South Africa is powering ahead into a green hydrogen future, betting that this will be the new oil of the twenty-first century. 

Green hydrogen has been a hot topic at this year’s climate talks in Glasgow. South Africa has made it one of its three key priorities in its climate action plans, as it searches to lessen its dependency on coal. It was this climate plan that enabled it to attract a multibillion-dollar climate-funding deal, and South Africa will use part of the funds to invest in green hydrogen. 

Its future climate plans include fast-tracking plans for a green-hydrogen economy. It hopes to lure investors with innovative hydrogen infrastructure plans.

The other two legs of the plan entail a roadmap to decarbonise and recapitalise South Africa’s struggling power utility Eskom as well as boost electric vehicle infrastructure.

President Cyril Ramaphosa is especially excited about South Africa’s proposed green hydrogen projects, believing that this could give South Africa a competitive edge in an energy market looking for clean green opportunities. South Africa could become a major exporter of this fuel of the future.

“One of the new frontiers of infrastructure development is green energy, which has the potential not only to drive industrialisation, but to establish a whole new industrial reality,” he told delegates at an energy conference earlier this month. 

“I am pleased that our infrastructure developments are now going ahead of this curve, embracing the climate change narrative and debate, and making sure that it is a part of what we are doing.”

 

Fuel of the future

Hydrogen has often been labelled the fuel of the future, thanks to its abundance in nature and its clean-burning nature that emits only water vapour. But its extraction in the past was too intensive, and production was not cheap. While hydrogen is abundant, it has to be extracted from other substances, mostly water.

In the past few years so-called green hydrogen – hydrogen that is produced without any carbon emissions using renewable resources – has become economically viable. Green hydrogen is produced by splitting water by electrolysis, which produces only hydrogen and oxygen. The oxygen is released into the atmosphere with no negative effect on the environment.

Green hydrogen could be piped to homes in existing gas pipelines to power household appliances. Apart from its uses in industry, green hydrogen can also transport renewable energy when converted into a carrier such as ammonia, or used as zero-carbon fuel for shipping. 

In the future as technology grows it could replace gasoline as a transport fuel, or natural gas as fuel for power generation.

Investment bank Investec believes that there is huge potential for investment in the green hydrogen sector. In an investment note it argued that South Africa was well-endowed with renewable sources of energy, and was poised to become a leader in this field.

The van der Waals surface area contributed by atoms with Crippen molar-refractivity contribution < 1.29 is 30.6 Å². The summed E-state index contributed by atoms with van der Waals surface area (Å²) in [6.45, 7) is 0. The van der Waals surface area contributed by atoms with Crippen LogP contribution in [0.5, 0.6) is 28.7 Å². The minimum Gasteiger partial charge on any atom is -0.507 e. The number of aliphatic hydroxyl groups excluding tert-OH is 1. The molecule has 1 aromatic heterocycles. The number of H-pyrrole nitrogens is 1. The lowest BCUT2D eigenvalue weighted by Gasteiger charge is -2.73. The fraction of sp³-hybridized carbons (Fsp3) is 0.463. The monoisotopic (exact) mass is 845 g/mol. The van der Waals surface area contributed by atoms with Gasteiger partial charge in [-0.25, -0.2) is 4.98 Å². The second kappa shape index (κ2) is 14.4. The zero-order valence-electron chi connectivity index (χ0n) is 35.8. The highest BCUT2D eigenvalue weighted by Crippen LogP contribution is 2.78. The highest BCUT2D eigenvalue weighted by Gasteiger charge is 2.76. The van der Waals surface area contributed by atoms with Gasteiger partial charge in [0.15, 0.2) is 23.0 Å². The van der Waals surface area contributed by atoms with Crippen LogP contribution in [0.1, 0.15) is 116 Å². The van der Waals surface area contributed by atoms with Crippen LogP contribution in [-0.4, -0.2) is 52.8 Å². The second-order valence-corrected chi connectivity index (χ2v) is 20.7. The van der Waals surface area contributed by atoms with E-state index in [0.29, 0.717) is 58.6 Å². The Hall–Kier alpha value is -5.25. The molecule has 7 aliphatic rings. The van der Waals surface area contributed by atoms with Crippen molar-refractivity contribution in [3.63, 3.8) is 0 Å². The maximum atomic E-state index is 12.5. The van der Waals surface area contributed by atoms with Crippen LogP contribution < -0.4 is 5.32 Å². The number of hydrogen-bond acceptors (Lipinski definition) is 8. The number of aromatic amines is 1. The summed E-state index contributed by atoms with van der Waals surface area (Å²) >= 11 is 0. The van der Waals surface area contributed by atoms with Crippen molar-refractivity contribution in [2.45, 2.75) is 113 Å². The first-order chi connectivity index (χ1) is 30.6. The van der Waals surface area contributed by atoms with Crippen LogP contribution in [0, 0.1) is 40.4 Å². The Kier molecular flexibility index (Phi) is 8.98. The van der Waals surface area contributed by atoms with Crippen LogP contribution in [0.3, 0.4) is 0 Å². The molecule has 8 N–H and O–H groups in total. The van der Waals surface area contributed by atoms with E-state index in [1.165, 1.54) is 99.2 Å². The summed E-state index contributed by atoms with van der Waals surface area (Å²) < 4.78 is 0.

Accounting firm PwC also advised investors that South Africa had a competitive advantage to produce and export green energy.

“Hydrogen is receiving an unprecedented level of international traction as the cost of renewables decline and carbon emissions are increasingly penalised,” said James Mackay, PwC Africa south market lead for energy.

Global momentum is growing across the hydrogen industry, with few sectors likely to remain untouched by this upcoming energy revolution. At the beginning of 2020, the global hydrogen project pipeline, across grey, blue and green projects, stood at $95 billion, PwC said. 

 

South Africa’s hydrogen potential

Trade minister Ebrahim Patel said South Africa had a rich endowment of renewable solar and wind resources, as well as the skill sets around Fischer-Tropsch technology that South African multinational Sasol perfected over many years. Fischer-Tropsch technology is a big boon in the extraction of hydrogen, and will help South Africa in the green hydrogen revolution. 

An added benefit, Patel said at his keynote address at the second Renewable Hydrogen and Green Powerfuels Webinar in April, was South Africa’s platinum group metals (PGMs) used in the electrolysers needed to produce green hydrogen as a fuel. 

“This places the country at an advantage for developing the green hydrogen value chain and being a key supplier into the global hydrogen market.”

Sasol, South Africa’s second biggest emitter, is also closing down its carbon intensive business model and opting to invest in green technologies including green hydrogen.

Fleetwood Grobler, CEO of Sasol, commented at the same webinar that Sasol wanted to use its grey hydrogen skills in the establishment of a green hydrogen economy for South Africa. Grey hydrogen is produced from natural gas, or from the gasification of coal.

 

The Northern Cape, Namibia and green hydrogen

South Africa’s flagship hydrogen project is the green hydrogen export special economic zone to be developed at Boegoebaai in the Northern Cape, with Sasol as an anchor investor. It is a major step towards realising SA’s potential to be a global leader in green hydrogen.

Namibia is set to be a key part of this project as it is also embracing green hydrogen through its green hydrogen programme. Last month Ramaphosa and Namibian president Hage Geingob met to discuss cooperation in the green hydrogen space, with both believing there are enormous benefits for South Africa and Namibia.

The cooperation between the two countries suggests a future where tens of gigawatts of renewable energy feed electrolysers on a huge scale, producing the hydrogen power fuels of the future.

“We stand ready to be a major exporter in this market, to use hydrogen to rapidly decarbonise our existing industries, and attract industrial investment from across the globe seeking to meet new standards of green power in the production process,” Ramaphosa said.